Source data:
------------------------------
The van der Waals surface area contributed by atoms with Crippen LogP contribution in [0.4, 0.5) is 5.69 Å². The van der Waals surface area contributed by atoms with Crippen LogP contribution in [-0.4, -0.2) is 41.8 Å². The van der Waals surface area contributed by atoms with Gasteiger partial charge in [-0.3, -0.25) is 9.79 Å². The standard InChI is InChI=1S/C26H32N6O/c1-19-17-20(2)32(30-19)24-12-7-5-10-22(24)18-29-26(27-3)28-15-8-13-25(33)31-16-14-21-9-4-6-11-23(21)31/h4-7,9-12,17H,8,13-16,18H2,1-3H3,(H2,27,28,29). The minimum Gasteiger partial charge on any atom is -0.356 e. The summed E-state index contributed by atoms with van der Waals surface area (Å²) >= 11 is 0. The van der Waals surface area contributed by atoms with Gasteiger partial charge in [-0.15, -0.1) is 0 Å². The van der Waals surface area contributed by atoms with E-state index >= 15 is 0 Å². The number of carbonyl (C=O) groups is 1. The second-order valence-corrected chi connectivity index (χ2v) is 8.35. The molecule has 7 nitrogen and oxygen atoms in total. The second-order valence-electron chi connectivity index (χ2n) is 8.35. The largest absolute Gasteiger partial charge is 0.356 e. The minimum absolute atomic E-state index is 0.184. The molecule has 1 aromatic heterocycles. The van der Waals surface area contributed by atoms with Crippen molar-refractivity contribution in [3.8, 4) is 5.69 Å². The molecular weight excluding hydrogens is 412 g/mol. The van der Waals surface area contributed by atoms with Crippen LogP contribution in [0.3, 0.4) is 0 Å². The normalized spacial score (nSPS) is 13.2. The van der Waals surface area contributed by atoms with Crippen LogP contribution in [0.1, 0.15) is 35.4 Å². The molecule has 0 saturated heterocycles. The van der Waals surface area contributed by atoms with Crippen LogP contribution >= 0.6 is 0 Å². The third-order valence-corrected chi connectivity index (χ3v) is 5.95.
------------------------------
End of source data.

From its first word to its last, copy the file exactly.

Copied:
The van der Waals surface area contributed by atoms with Crippen LogP contribution in [0.4, 0.5) is 5.69 Å². The van der Waals surface area contributed by atoms with Crippen LogP contribution in [-0.4, -0.2) is 41.8 Å². The van der Waals surface area contributed by atoms with Gasteiger partial charge in [-0.3, -0.25) is 9.79 Å². The standard InChI is InChI=1S/C26H32N6O/c1-19-17-20(2)32(30-19)24-12-7-5-10-22(24)18-29-26(27-3)28-15-8-13-25(33)31-16-14-21-9-4-6-11-23(21)31/h4-7,9-12,17H,8,13-16,18H2,1-3H3,(H2,27,28,29). The minimum Gasteiger partial charge on any atom is -0.356 e. The summed E-state index contributed by atoms with van der Waals surface area (Å²) >= 11 is 0. The van der Waals surface area contributed by atoms with Gasteiger partial charge in [-0.15, -0.1) is 0 Å². The van der Waals surface area contributed by atoms with E-state index >= 15 is 0 Å². The number of carbonyl (C=O) groups is 1. The second-order valence-corrected chi connectivity index (χ2v) is 8.35. The molecule has 7 nitrogen and oxygen atoms in total. The second-order valence-electron chi connectivity index (χ2n) is 8.35. The largest absolute Gasteiger partial charge is 0.356 e. The minimum absolute atomic E-state index is 0.184. The molecule has 1 aromatic heterocycles. The van der Waals surface area contributed by atoms with Crippen molar-refractivity contribution in [3.8, 4) is 5.69 Å². The molecular weight excluding hydrogens is 412 g/mol. The van der Waals surface area contributed by atoms with Crippen LogP contribution in [0.3, 0.4) is 0 Å². The normalized spacial score (nSPS) is 13.2. The van der Waals surface area contributed by atoms with Crippen LogP contribution in [0.1, 0.15) is 35.4 Å². The molecule has 0 saturated heterocycles. The van der Waals surface area contributed by atoms with Crippen LogP contribution >= 0.6 is 0 Å². The third-order valence-corrected chi connectivity index (χ3v) is 5.95.